(WILLIAMSTOWN, Mass.) – The Williams Chamber Players will play works by Thea Musgrave, Clara Schumann, Johannes Brahms, and a world premiere by Williams faculty member and pianist Zachary Wadsworth in Brooks-Rogers Recital Hall at Williams College on Friday, February 3, at 8pm. This free event is open to the public.
The concert opens with “Five Love Songs” by contemporary composer Thea Musgrave, performed by soprano Erin Nafziger and guitarist Robert Phelps. Next, the ensemble presents Sonata in F Major, op. 99 for Cello and Piano by Johannes Brahms featuring Nathaniel Parke, cello, and Elizabeth Wright, piano.
After a brief intermission, the Williams Chamber Players will offer the world premiere of “In Angustiis (In Troubled Times),” a short, politically charged and topical work by Williams faculty member and pianist Zachary Wadsworth. The dark and focused single-movement work will be performed by violinist Joana Genova and the composer.
Violinist Joana Genova, cellist Nathaniel Parke, and pianist Elizabeth Wright will conclude the concert by performing Clara Schumann’s Piano Trio in G Minor, op. 17, a work that demonstrates the balanced brilliance and evokes the wistful romance of one of the very few 19th-century women whose compositions were performed to great acclaim.
Zachary Wadsworth’s “vivid, vital, and prismatic” music has established him as a leading composer of his generation. Praised for its “evocative mixture of old and new,” his music has been heard in venues around the world, from the Kennedy Center in Washington to Takinogawa Hall in Tokyo. After winning an international competition chaired by James MacMillan, Wadsworth’s Out of the South Cometh the Whirlwind was performed by the choir of Westminster Abbey in the presence of Queen Elizabeth II, Prince Charles, and the Archbishop of Canterbury. For the 2012-13 season, Wadsworth was a Fellow of the Douglas Moore Fellowship for American Opera, which placed him in residence at the Metropolitan Opera and the Santa Fe Opera. In 2014, he had his Carnegie Hall debut.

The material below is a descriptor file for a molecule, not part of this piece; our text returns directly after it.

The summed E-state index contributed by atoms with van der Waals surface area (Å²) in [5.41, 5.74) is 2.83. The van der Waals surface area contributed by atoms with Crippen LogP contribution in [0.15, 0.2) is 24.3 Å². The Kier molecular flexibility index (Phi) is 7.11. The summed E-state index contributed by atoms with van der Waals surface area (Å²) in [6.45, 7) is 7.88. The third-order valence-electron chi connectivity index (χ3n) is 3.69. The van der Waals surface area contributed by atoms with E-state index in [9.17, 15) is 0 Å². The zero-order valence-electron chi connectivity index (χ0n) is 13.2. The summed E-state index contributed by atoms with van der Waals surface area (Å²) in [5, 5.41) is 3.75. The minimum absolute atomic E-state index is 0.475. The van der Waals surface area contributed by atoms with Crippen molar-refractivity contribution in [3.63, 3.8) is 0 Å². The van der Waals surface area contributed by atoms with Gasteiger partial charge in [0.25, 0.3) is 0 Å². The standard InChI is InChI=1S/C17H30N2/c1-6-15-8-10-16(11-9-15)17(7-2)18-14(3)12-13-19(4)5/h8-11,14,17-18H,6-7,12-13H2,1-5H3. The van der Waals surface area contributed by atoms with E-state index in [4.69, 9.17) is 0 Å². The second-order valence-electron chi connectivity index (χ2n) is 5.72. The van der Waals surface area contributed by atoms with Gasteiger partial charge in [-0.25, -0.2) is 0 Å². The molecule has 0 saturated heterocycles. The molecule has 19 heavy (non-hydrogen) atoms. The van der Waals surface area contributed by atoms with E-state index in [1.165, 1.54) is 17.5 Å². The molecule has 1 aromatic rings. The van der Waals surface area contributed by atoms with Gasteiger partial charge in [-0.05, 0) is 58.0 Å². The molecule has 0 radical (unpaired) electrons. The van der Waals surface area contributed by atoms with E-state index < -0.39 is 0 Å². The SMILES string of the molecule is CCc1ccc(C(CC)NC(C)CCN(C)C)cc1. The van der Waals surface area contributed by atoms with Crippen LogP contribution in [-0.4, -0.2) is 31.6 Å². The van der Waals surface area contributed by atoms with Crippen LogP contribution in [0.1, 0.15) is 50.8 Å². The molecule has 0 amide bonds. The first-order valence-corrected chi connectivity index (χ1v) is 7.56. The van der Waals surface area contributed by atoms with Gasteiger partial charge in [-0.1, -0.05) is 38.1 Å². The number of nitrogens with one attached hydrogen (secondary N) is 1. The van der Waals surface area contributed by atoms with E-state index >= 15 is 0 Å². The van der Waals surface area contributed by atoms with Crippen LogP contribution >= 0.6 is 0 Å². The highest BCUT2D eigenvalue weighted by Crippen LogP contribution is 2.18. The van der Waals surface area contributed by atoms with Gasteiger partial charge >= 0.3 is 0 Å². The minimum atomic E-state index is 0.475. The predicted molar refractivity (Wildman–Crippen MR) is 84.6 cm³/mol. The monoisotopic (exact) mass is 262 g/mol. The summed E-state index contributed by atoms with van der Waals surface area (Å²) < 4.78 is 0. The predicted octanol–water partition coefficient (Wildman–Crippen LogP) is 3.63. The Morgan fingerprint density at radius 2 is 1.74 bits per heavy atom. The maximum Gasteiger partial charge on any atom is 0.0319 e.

Wadsworth’s music is widely broadcast and distributed, with recent publications by Novello, G. Schirmer, and E.C. Schirmer, and airings on NPR’s Performance Today, With Heart and Voice, Pipedreams, BBC Radio 3’s The Choir, CBC’s The Story from Here, and PRI’s Christmas Daybreak. Commercial recordings of his music are available on Gothic Records, Albany Records, and Innova Recordings.
Called an “exquisitely beautiful cycle” in the Journal of Singing, Wadsworth’s Pictures of the Floating World was premiered at the Lincoln Center after winning first prize in the 2007 ASCAP Lotte Lehmann Foundation Art Song Competition. Additional honours include a Charles Ives Scholarship from the American Academy of Arts and Letters, and three Morton Gould Young Composer Awards from ASCAP. Wadsworth has also received first-prize recognition in competitions sponsored by the American Composers Forum, the King James Bible Trust, the Long Leaf Opera, the Pacific Chorale, the Boston Choral Ensemble, and the Esoterics.
Since its composition in 2004, Wadsworth’s opera, Venus and Adonis, has already been staged five times and hailed as an “astonishingly confident” and “mesmerizing” work. His vocal music has been widely programmed by leading performing groups around the world, including the Washington National Opera Chorus, the Yale Schola Cantorum, Boston Metro Opera, Long Leaf Opera, the Tokyo Cantat, and the Richmond Symphony Chorus. Wadsworth’s “subtly beautiful” orchestral works have been performed by the Buffalo Philharmonic Orchestra, the Atlanta Philharmonic Orchestra, the Yale Philharmonia, and the Wind Ensemble and Festival Chamber Orchestra at Cornell University.